April 3–May 1, first exhibition at the Pace Gallery, “Saul Steinberg: Still Life and Architecture.” Includes the new realistic watercolor still lifes, drawing table reliefs, drawings based on postcard images, and three-dimensional table sculptures. For the catalogue, Italo Calvino’s essay “The Pen in the First Person,” first published in French by the Galerie Maeght in 1977, is translated into English.
May, visits Jim Dine in Vermont. “We spoke with pleasure about professional matters, like schoolmates.”
November, “I’ve completely abandoned the violin, convinced that I have a tin ear. On the other hand I have an excellent nose, but no intelligent or systematic way to use it.”
November, “Steinberg: Mixed Media Works on Paper and Wood” opens at the Richard Gray Gallery, Chicago. Goes to Chicago for the opening. Then to Las Vegas to make drawings for an upcoming New Yorker feature on gambling—“three days of sheer hell.” Another interpretation of Las Vegas will appear on the September 7, 1992 New Yorker cover, based on 1980s drawings.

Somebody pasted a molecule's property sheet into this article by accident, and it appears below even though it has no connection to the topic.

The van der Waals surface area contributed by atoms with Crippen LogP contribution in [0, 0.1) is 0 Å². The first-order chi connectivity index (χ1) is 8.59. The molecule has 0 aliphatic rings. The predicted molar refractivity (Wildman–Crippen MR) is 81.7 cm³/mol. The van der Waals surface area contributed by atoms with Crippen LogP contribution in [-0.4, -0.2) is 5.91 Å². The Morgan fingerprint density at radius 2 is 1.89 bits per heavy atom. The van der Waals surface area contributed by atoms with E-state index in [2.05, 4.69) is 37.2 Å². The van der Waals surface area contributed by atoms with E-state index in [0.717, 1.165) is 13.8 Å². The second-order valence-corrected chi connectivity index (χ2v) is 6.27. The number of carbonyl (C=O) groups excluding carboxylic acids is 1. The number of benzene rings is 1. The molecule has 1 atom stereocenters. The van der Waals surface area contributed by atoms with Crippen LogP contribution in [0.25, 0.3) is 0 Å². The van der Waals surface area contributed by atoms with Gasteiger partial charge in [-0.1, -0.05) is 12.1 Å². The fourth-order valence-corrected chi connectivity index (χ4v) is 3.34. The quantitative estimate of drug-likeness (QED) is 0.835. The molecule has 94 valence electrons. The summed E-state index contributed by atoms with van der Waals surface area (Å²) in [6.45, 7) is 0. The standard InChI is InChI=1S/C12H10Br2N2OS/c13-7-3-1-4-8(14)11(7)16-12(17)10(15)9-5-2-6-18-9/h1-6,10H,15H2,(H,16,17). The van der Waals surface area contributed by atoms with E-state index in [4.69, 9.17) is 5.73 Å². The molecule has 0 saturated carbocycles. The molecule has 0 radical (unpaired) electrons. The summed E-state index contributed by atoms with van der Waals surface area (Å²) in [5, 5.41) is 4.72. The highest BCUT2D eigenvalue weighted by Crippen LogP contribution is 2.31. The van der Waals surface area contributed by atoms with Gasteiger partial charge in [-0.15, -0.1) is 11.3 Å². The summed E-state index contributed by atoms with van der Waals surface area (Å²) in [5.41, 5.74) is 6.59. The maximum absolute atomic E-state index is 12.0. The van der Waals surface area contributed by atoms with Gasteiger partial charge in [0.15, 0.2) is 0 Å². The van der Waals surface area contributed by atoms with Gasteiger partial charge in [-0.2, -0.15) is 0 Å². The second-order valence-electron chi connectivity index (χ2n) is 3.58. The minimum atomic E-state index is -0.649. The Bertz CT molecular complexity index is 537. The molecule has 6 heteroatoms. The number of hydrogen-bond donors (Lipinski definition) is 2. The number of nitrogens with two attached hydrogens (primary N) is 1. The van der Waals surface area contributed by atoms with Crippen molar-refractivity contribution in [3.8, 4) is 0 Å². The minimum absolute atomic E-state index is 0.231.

While in Chicago, has dinner with Saul Bellow, “a pleasure. He’s one of those rare people who thinks first before speaking and responds seriously. In other words, he takes his relationships with his friends seriously (even if his style is naturally witty and tongue-in-cheek).”
Meets novelist William Gaddis, partner of his friend and Long Island neighbor, Muriel Oxenberg Murphy. He admires Gaddis’s difficult writing: “he’s a realist who makes reality new, the very opposite of the usual realists.” Their friendship will deepen through the 1980s and 1990s.
Designs the label for Château Mouton Rothschild 1983. In a program going back to the 1940s, each year a famous artist is asked to design a label.